1. A fundamental understanding of the basic equation: R-E=P, or revenues minus expenses equals profit. Rather than downplay this side of journalism, from now on we should stress that this actually comes first. No business practice anywhere is done for free, and reporting the news is no exception.
  2. Ability to analyze business practices over time. Cutting expenses can lead to higher profits in the short term. But the best long-term way to increase profits is to increase expenses today with the goal of increasing long-term revenues. This is the process of investment, and our students need to know that managing a newsroom's finances involves more than just cutting expenses.
  3. An understanding that all expenses are an investment by the organization. Some investments (such as promotion) are designed to yield immediate payback, while others (such as an enterprise reporting series) are designed to enhance the value of the organization over the long term.
  4. Revenue sources: Today's media organizations typically have many new sources of revenue, including online advertising, paywalls, and content licensing. Journalists need to know about all of these not only for business reasons but also to ensure their reporting efforts can help maximize revenues.
  5. Expenses: Similarly, everyone on the news team should know the major categories of expenses, especially the relatively high proportion of salary expenses and all of the costs associated with salaries, including benefits, payroll taxes, and training.

We recognize the risk in pulling our students to the other side of the "firewall" that has traditionally separated editorial functions of media from business functions. But, after using convergence as an impetus to cross other boundaries in the newsroom (e.g., reporting and photography), it is clear that many organizations are also looking at convergence between the business and editorial sides of the operation.

We are not advocating that every journalist has to graduate with a working knowledge of all aspects of the media business (that's left to courses in management and marketing). But we believe that, just as every journalist should know how to write a story in different media, take simple photos, shoot and edit video, and create a Web shell, so should every journalist always remember that balancing basic revenues and expenses is what keeps the newsroom running.

In the meantime, we continue debating whether the traditional firewall between editorial and business functions in a newsroom should be kept intact or whether there is a need to make the firewall less of a barrier and more of a tool to assist ethical behavior. We'd like to hear your thoughts.

Augie Grant, the J. Rion McKissick Professor of Journalism, is the founding editor of this newsletter and co-author of Principles of Convergent Journalism. The second edition is scheduled for publication June 15 by Oxford University Press.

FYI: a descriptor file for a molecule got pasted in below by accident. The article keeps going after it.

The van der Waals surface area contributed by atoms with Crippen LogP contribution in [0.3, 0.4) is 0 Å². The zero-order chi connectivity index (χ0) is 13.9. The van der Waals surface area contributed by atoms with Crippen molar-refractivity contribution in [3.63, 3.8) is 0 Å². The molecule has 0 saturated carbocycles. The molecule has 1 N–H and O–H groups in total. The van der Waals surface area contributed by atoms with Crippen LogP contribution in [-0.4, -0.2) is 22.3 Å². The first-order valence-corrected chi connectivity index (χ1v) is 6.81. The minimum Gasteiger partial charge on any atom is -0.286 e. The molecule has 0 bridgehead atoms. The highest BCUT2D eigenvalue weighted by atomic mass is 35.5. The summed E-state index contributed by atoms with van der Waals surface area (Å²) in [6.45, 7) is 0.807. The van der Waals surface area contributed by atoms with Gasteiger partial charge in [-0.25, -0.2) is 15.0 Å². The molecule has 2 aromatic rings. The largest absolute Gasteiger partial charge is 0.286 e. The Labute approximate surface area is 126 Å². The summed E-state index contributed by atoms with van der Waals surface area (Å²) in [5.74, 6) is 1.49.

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Beyond Twitter: Learning How to Reach All of Your Readers

By Amanda Sturgill
Elon University

Coming as they do from a high-speed, smart-phoned, media rich life in which communication technology has always played a starring role, some of my students have difficulty making content and format decisions related to their journalism work in an audience-appropriate way. For example, when we simulate breaking news coverage of a campus lockdown, invariably they try to cover the entire two-hour story through Twitter, ignoring the fact that many potential audience members are from demographics that aren't heavy Twitter users.

When I attended the faculty Boot Camp at Newsplex in 2011, one exercise involved looking at photographs of people and discussing how they were likely to get their news. I decided to take this one step further, by having my students actually go out and talk to potential readers/viewers.

Here's how it works:

In advance of class, I prepare for every student a copy of the following assignment. I assign them to ages and genders (18-24 female, 18-24 male, 25-34 female, 25-34 male, 35-44 female, 35-44 male, 45-54 female, 45-54 male, 55-64 female, 55-64 male, over 65 female, over 65 male) and use duplicates of these until every student has an assignment. They are given 90 minutes to go find a person of this description, interview the person, and post the results in a shared Google Document (on Google Drive). Everyone has to read the Google Doc prior to the next class.

Meet your audience

The audience for on-line journalism is varied and sometimes difficult for us to appreciate. Your task today is to meet someone from a potential audience and to learn from them their interests and media usage patterns. You need to write to me a written summary of the answers in the Google Doc I have sent to you by 5 p.m. today.